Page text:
Projecting through a small hole 35 of about 0.025 inch is a 0.020 inch shaft 36 of a movable indicator 37. The shaft has a radial arm 38 and an indicator element 39 extending parallel to the axis of the thermometer. The indicator element 39 is visible through the slot 30 of the indicator face in all normal operating conditions of the thermometer from room temperature up to about 200° F. which is beyond the desirable temperature for cooking any meat.
The bolt 26 and sleeve 28 are eccentrically positioned with respect to the axis of the thermometer at a location far out of the path of the indicator element 39 through its normal operating range. Thus, a single bolt 26 secures the assembly together and does it in such a way that there is no interference with the normal operation of the thermometer.
The sleeve 28 permits the bolt 26 to be tightened securely into the nut 27 without any tendency to collapse the cylindrical face where it is weakened by the slot 30.
The stem and bimetallic element are, in general, conventionally formed. The bimetallic element 44 is helical and, as viewed in FIG. 2, is fixed to a block 45 which is in turn fixed to the hollow stem 15 by dimpling the stem tube into the block 45 as shown as 46. The other end 47 is secured to the lower end of the shaft 36 and is free to rotate in accordance with variations in temperature which cause the helical bimetallic element 44 to expand and contract.
The tubular stem is sandblasted or etched along its length between the dimple 46 and the boss 17, leaving the end of the stem with a shiny contrasting finish, so as to indicate to the chef that the stem should be inserted into the meat at least to the sandblasted portion, thereby providing assurance that the entire bimetallic element is lodged well within the meat.
The cylindrical face 25 is initially formed flat as shown in FIG. 5, and its length is just sufficient for its ends to be in abutting engagement when the face 25 is cylindrically formed and lodged in the grooves 19 and 21 between the disk 18 and cap 20. Suitable indicia are indelibly formed on the surface of the cylindrical face 25. The indicia on one side of the slot 30 consists of temperature calibrations. The indicia on the other side consists of information relating to the condition of the meat and types of meat such as "beef rare," "lamb well" and the like.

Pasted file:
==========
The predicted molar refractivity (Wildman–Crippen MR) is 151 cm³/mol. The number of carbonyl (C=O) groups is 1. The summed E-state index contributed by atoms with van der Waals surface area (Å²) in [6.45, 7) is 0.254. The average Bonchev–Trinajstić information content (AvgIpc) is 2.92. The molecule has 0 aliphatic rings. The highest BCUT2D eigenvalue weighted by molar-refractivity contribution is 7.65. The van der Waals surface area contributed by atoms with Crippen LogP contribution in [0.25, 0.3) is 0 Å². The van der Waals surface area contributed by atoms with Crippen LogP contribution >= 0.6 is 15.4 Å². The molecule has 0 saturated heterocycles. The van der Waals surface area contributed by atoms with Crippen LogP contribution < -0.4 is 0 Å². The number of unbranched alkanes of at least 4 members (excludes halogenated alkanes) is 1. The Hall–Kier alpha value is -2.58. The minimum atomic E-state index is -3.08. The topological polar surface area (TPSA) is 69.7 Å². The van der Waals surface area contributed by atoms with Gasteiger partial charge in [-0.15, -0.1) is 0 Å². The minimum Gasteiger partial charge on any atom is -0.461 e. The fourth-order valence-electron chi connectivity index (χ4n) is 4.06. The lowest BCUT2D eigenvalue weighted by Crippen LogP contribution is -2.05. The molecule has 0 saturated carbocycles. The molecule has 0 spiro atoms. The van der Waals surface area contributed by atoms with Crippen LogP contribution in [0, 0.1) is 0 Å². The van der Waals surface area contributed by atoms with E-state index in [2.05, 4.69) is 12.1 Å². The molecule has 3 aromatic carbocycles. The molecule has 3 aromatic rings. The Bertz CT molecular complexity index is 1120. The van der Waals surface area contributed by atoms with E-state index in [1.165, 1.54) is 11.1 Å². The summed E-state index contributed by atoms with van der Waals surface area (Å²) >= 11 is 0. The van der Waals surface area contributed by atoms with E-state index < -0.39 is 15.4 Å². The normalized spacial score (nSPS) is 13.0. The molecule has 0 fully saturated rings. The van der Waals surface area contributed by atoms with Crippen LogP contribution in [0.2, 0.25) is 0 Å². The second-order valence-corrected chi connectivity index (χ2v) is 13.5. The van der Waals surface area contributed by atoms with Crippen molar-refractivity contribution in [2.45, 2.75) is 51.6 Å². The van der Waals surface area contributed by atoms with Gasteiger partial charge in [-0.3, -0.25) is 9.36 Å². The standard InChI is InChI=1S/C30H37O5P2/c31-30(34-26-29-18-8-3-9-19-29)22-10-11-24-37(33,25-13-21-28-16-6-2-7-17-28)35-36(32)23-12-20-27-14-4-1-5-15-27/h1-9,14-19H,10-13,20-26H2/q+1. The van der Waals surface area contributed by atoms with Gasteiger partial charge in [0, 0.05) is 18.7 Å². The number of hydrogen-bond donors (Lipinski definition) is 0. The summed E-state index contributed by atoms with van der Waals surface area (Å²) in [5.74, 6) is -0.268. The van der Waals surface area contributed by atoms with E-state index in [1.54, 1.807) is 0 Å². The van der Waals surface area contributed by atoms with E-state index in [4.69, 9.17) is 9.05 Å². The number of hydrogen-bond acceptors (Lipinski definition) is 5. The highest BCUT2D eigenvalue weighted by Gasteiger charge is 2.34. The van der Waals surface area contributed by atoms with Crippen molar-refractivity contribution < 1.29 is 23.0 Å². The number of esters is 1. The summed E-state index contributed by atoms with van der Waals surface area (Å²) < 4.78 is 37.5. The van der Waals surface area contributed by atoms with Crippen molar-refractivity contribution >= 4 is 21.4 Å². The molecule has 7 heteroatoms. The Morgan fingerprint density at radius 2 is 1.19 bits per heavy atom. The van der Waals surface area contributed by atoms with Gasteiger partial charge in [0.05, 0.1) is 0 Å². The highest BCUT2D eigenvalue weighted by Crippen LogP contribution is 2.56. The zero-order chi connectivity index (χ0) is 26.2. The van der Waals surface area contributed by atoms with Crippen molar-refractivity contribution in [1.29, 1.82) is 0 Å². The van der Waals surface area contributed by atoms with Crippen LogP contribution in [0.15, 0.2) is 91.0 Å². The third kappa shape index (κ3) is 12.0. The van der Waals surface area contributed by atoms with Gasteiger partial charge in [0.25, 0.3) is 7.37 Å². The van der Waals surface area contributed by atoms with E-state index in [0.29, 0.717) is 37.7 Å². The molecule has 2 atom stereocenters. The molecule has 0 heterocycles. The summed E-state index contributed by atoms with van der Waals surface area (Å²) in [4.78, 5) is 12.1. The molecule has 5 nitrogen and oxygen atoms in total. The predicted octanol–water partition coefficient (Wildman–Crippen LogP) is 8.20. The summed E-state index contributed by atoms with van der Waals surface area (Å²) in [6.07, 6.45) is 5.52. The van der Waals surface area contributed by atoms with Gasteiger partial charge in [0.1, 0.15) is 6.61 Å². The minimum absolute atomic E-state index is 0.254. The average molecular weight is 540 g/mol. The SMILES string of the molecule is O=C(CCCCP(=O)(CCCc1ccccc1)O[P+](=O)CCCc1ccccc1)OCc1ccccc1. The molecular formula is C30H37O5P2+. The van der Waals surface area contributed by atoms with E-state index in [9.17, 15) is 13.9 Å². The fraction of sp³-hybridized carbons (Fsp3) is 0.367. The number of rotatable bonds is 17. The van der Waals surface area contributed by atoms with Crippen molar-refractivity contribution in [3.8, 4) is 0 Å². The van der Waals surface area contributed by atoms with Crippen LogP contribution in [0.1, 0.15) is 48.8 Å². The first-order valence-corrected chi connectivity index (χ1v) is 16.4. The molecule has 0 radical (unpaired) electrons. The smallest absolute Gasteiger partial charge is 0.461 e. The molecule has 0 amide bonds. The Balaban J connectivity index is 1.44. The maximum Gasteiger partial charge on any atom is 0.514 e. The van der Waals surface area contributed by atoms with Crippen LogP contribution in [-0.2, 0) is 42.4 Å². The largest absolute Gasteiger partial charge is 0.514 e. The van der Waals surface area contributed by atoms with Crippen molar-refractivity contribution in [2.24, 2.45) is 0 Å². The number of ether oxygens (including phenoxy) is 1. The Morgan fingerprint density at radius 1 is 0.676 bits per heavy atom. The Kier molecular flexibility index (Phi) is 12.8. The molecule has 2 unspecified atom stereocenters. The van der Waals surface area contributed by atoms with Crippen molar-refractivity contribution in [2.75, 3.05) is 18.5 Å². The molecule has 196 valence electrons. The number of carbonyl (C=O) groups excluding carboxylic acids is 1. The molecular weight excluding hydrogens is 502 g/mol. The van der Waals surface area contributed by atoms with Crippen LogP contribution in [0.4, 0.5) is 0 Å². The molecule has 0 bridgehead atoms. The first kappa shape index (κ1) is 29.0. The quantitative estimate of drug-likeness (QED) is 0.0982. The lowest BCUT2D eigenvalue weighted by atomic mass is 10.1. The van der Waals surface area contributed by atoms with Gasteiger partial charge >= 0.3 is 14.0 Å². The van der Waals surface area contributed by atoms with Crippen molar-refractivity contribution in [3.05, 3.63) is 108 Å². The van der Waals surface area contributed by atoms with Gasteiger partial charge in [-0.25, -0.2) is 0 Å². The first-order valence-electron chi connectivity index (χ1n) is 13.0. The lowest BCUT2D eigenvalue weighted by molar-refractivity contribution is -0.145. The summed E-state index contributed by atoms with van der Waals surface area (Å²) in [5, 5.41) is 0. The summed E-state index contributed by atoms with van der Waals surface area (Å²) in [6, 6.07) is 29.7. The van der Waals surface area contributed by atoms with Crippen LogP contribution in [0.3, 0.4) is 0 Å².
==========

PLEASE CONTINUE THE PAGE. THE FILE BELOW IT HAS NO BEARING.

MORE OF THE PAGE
Located adjacent the juncture between the narrow slot 32 and the wider slot 31 is the indicia "turn meat." This indicia is at a location corresponding to the position of the indicator element 39 when the temperature of the meat is in the range of 100°-105° F. It has been found that turning at this temperature will produce a satisfactory quality of cooking regardless of the initial temperature of the meat and regardless of the final temperature desired as long as the meat is removed from the grill at the desired final temperature.
The face 25 also has room for additional indicia such as operating instructions in the area shown at 48.
The cap 20 preferably has a slot 50 of suitable size to receive the point of a knife so that the thermometer can be rotated to bring the indicia to the most convenient position for viewing by the chef.
In the operation of the invention, the thermometer is inserted into a cut of meat 11 until the shiny section of the stem is obscured and only the sandblasted portion of the stem is visible. The meat is placed on the grill and cooking begins. Initially, the indicator element 39 is in a position behind the thin slot 32 as diagrammatically illustrated in FIG. 5 where it is visible to the chef so that the chef can follow its progress. When the indicator element 39 rotates to a position adjacent the "turn meat" indicia, the chef turns the meat over because its internal temperature has reached approximately 105° F. The turning of the meat probably causes the thermometer to rest in a position where it is not easily viewed by the chef so he inserts a knife in the slot 50 to rotate it into a more visible position. Cooking continues until the quality of doneness as desired by the people about to eat the meat is achieved as indicated by the position of the pointer with respect to the indicia adjacent the cylindrical face 25. These positions are easily viewed through the enlarged slot 31. After the meat has been cooked, the meat is removed from the grill and the thermometer is removed from the meat. Thereafter, the thermometer should be wiped clean of grease and returned to storage. In storage, the indicator element 39 will lie behind the thin slot 32 where it is prevented from damage by surrounding utensils.
If desired, the thermometer may also be used for roasting meat or poultry in the conventional fashion.
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|U.S. Classification||374/155, 374/E01.007, 374/205, 374/E13.001, 374/E05.037|
|International Classification||G01K1/04, G01K5/62, G01K13/00|
|Cooperative Classification||G01K5/62, G01K1/04, G01K13/00|
|European Classification||G01K1/04, G01K5/62, G01K13/00|